Alun Cairns:

The hon. Gentleman makes an important point. The UK needs a diverse range of energy sources. He mentioned tidal power, and there are some exciting projects around Wales at the moment. That is something I want to be closely involved with.

Mark Tami:

Tata Steel is a much-valued local employer in Shotton, where it produces high-quality coated products. However, it is competing against foreign companies that have much lower energy costs. What talks has the Minister had with the Department of Energy and Climate Change to address that issue and create a more level playing field?

Alun Cairns:

The hon. Gentleman raises an important issue. In recent Budgets, the Chancellor has set out important measures that will make a difference, such as capping the carbon floor price and dealing with the indirect costs of the EU emissions trading system and the renewables obligation.

Creative Industries

9.

What recent estimate he has made of the contribution of the creative industries to the economy in Wales.[905498]

The Parliamentary Under-Secretary of State for Wales (Alun Cairns):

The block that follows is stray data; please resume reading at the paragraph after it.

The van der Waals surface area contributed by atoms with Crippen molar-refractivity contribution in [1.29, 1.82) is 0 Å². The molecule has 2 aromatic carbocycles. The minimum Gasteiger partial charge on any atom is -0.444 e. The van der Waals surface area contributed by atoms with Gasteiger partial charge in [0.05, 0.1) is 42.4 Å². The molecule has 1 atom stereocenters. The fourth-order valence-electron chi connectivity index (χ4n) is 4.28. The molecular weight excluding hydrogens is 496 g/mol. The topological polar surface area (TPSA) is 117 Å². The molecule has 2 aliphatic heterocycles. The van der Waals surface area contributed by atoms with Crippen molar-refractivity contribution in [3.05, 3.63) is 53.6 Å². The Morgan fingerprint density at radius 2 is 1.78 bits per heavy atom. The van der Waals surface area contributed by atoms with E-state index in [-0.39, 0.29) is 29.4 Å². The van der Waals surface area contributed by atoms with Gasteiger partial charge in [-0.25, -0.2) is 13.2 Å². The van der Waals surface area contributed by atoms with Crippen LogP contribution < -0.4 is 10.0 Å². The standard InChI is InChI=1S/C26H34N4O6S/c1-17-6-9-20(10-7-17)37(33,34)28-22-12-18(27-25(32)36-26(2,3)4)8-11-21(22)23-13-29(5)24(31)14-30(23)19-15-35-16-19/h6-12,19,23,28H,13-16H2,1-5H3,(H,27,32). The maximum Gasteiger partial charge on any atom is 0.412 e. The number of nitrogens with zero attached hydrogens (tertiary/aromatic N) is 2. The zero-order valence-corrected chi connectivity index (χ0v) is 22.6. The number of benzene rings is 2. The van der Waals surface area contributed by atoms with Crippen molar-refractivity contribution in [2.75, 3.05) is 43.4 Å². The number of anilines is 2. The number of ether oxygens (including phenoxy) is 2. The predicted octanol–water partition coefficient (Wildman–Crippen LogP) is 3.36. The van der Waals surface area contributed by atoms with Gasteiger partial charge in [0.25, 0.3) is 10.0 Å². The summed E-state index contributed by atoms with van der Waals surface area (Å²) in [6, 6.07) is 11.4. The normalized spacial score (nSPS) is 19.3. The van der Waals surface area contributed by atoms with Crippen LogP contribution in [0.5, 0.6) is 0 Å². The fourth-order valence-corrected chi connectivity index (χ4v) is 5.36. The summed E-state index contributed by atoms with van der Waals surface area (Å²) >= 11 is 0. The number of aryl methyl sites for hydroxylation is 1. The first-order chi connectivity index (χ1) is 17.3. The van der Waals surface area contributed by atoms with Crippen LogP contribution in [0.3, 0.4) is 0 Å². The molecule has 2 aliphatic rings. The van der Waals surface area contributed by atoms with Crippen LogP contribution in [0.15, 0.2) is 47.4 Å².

I recently visited Cwmni Da in Caernarfon, which is a great example of how the creative industries make a vital contribution to the Welsh economy and the cultural life of Wales.

Kevin Brennan:

I welcome the Minister to his post. He is right that the creative industries are a growing and important part of the Welsh economy. Following the WOMEX conference last year, will he join me in campaigning for the BBC to bring the Radio 2 folk awards to Cardiff next year?

Alun Cairns:

I am grateful to the hon. Gentleman. I will look positively at his suggestion and will happily meet him to discuss the matter further. He is right about the importance of the creative industries in Wales. He might be interested in the launch of the Cardiff internet exchange, which took place last week, and the launch of Cardiff local television.

Agriculture

11.

What assessment he has made of difficulties facing the agricultural sector in Wales.[905501]

The Secretary of State for Wales (Stephen Crabb):

Agriculture is a key industry in Wales, and I recognise the challenges that many Welsh farmers have faced this year. That is why the Government fought hard to achieve the best deal for Wales in the negotiations on the common agricultural policy, and why I welcome the forecast of an increase in Welsh farm income for 2013-14.

Jonathan Edwards:

What discussions has the Secretary of State had with the Welsh Government and the Department for Environment, Food and Rural Affairs about an action plan to help Welsh farmers, who are being hit by a supermarket price war and Russian sanctions?